Even and Odd Integers

Even And Odd Integers

DISCLAIMER: This is not a proposal, just an idea

Several times recently I have been forced to identify even elements for the purposes of analyzing an array or other, similar groupings of data. After the second time I simply extended Int and added an isEven computed property, along with an isOdd one to complement it (since they are inherently complimentary ideas).

After it came up several a few times I began to wonder if this is the sort of thing that should be included in the Standard Library (although I admittedly have no idea how much this problem affects other Swift users)

However, simply extending Int wouldn’t be appropriate for inclusion to the Standard Library; not just are there are a plethora of integer types, but it is also possible for users to define their own. Therefore, I recreated my extension for BinaryInteger, a type inherited by all integers in the Standard Library (and presumably all custom integers as well).


The extension of BinaryInteger (again, this protocol is inherited by all integers), would consist of two new computed variables, isOdd and isEven, both of which would be provided with a default implementation.

This default implementation is possible because BinaryInteger already incorporates remainder operations, which are essential for determining whether a number is odd or even.

While only one property is technically needed, it is syntactically correct to provide both properties, as it makes more sense and feels more “swifty”

implementation modified from feedback from @saagarjha

extension BinaryInteger {
    ///Returns true whenever the integer is even, otherwise it will return false
    var isEven: Bool { return self % 2 == 0 }

    ///Returns true whenever the integer is odd, otherwise it will return false
    var isOdd: Bool { return self % 2 != 0 }


While this solution is relatively simple and there are plenty of existing workarounds for this issue, this solution provides a syntactically nice way of querying an integer to see whether it is odd or even (eg. if 2.isOdd { /*Do Something */ } ) as well as one that is automatically implemented in all existing integer types as well as any custom ones a user implements.

Additionally, simplicity in Swift is important: the remainder (%) operator, while one of the better known operators overall, is not one that will be immediately recognizable to those learning programming for their first time. Adding isOdd and isEven getters eliminates a common need for the operator, meaning that it could increase the amount of time before new developers would have to spend valuable time learning about it (in my own experience, which I realize will likely be different from others, the % operator is of little importance most of the time).

This section was added based on feedback from @Letan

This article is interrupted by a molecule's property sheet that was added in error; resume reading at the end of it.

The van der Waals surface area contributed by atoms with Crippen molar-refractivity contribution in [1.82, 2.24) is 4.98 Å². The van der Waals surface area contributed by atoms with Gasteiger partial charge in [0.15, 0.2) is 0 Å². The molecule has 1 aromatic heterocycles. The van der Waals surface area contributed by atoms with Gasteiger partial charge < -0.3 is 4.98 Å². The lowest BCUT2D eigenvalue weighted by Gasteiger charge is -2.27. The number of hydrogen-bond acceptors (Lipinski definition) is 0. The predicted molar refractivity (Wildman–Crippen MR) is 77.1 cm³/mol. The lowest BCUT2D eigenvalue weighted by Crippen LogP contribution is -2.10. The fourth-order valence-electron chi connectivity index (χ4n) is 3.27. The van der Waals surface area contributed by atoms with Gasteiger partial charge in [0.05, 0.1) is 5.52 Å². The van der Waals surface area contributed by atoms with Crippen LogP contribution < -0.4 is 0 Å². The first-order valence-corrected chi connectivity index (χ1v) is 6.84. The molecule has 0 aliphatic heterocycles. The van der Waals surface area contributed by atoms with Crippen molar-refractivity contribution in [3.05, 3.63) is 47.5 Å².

There are alternatives to this implementation that could have VERY bad performance, although these would almost certainly be implemented only by someone ignorant of the remainder operator. For example, it is feasible to attempt a switch to get the same sort of operation (using the description property of an Int and the final Character of the resulting String).
Other mistakes could be feasibly made by someone more experienced: for example creating an isEven getter and having the isOdd getter reference it (eg. var isOdd: Bool { return !isEven} )

ABI Stability

This is a purely additive change, so it would have zero affect on ABI stability.

Because isOdd and isEven both receive default implementations, there would be no effort on the part of anyone to modify their custom integers (or for the Standard Library to change anything other than BinaryInteger). Additionally, adopting BinaryInteger would not increase in complexity.


any concrete binary integer type can be tested way faster with & 1 instead of the division


This isn’t in any guidelines for including something in the Standard Library, but I think it would be helpful.

I think you got 1 and 2. Maybe 5, but a compiler should probably handle that case.

Luckily, LLVM is good enough to catch this for you: https://godbolt.org/g/4UF5mo


Thanks for the feedback! I remembered having read something like that (although I didn’t remember where) when creating the post. I’ll try to address the other three points.

I’m not quite sold that this clears the high bar for inclusion in the standard library.

I disagree with your example here. % is far more versatile than a set of isEven/isOdd methods, and personally I don’t feel that it’s a very difficult concept to learn. Adding a property for purely pedagogic reasons, that will end up becoming essentially useless once new programmers learn about the % operator, doesn’t feel like a particularly nice solution. You’re free to define this in your own projects, but I feel that this just adds bloat for everyone else who doesn’t fit into this category. I also don’t quite agree with your goal here: yes, simplicity in Swift is important, but that doesn’t mean we should just stop using operators.